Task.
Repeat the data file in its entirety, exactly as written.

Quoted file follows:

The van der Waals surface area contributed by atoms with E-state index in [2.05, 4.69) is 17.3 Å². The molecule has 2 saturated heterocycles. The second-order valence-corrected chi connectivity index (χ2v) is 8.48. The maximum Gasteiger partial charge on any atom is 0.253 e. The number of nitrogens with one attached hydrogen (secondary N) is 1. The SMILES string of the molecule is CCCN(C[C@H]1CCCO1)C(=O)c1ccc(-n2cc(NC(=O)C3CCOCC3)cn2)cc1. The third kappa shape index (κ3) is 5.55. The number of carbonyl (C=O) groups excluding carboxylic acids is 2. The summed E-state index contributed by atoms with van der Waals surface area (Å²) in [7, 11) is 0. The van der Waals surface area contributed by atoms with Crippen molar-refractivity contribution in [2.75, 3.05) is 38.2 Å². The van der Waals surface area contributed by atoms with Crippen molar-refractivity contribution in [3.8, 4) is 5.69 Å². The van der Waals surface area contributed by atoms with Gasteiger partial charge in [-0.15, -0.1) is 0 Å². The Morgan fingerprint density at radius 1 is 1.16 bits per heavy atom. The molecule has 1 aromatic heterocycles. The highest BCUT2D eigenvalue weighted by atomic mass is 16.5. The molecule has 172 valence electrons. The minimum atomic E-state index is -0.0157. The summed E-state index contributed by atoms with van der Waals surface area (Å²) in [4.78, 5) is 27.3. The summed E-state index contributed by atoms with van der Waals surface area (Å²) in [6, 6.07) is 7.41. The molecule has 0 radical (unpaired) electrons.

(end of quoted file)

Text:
The van der Waals surface area contributed by atoms with E-state index in [2.05, 4.69) is 17.3 Å². The molecule has 2 saturated heterocycles. The second-order valence-corrected chi connectivity index (χ2v) is 8.48. The maximum Gasteiger partial charge on any atom is 0.253 e. The number of nitrogens with one attached hydrogen (secondary N) is 1. The SMILES string of the molecule is CCCN(C[C@H]1CCCO1)C(=O)c1ccc(-n2cc(NC(=O)C3CCOCC3)cn2)cc1. The third kappa shape index (κ3) is 5.55. The number of carbonyl (C=O) groups excluding carboxylic acids is 2. The summed E-state index contributed by atoms with van der Waals surface area (Å²) in [7, 11) is 0. The van der Waals surface area contributed by atoms with Crippen molar-refractivity contribution in [2.75, 3.05) is 38.2 Å². The van der Waals surface area contributed by atoms with Crippen molar-refractivity contribution in [3.8, 4) is 5.69 Å². The van der Waals surface area contributed by atoms with Gasteiger partial charge in [-0.15, -0.1) is 0 Å². The Morgan fingerprint density at radius 1 is 1.16 bits per heavy atom. The molecule has 1 aromatic heterocycles. The highest BCUT2D eigenvalue weighted by atomic mass is 16.5. The molecule has 172 valence electrons. The minimum atomic E-state index is -0.0157. The summed E-state index contributed by atoms with van der Waals surface area (Å²) in [4.78, 5) is 27.3. The summed E-state index contributed by atoms with van der Waals surface area (Å²) in [6, 6.07) is 7.41. The molecule has 0 radical (unpaired) electrons.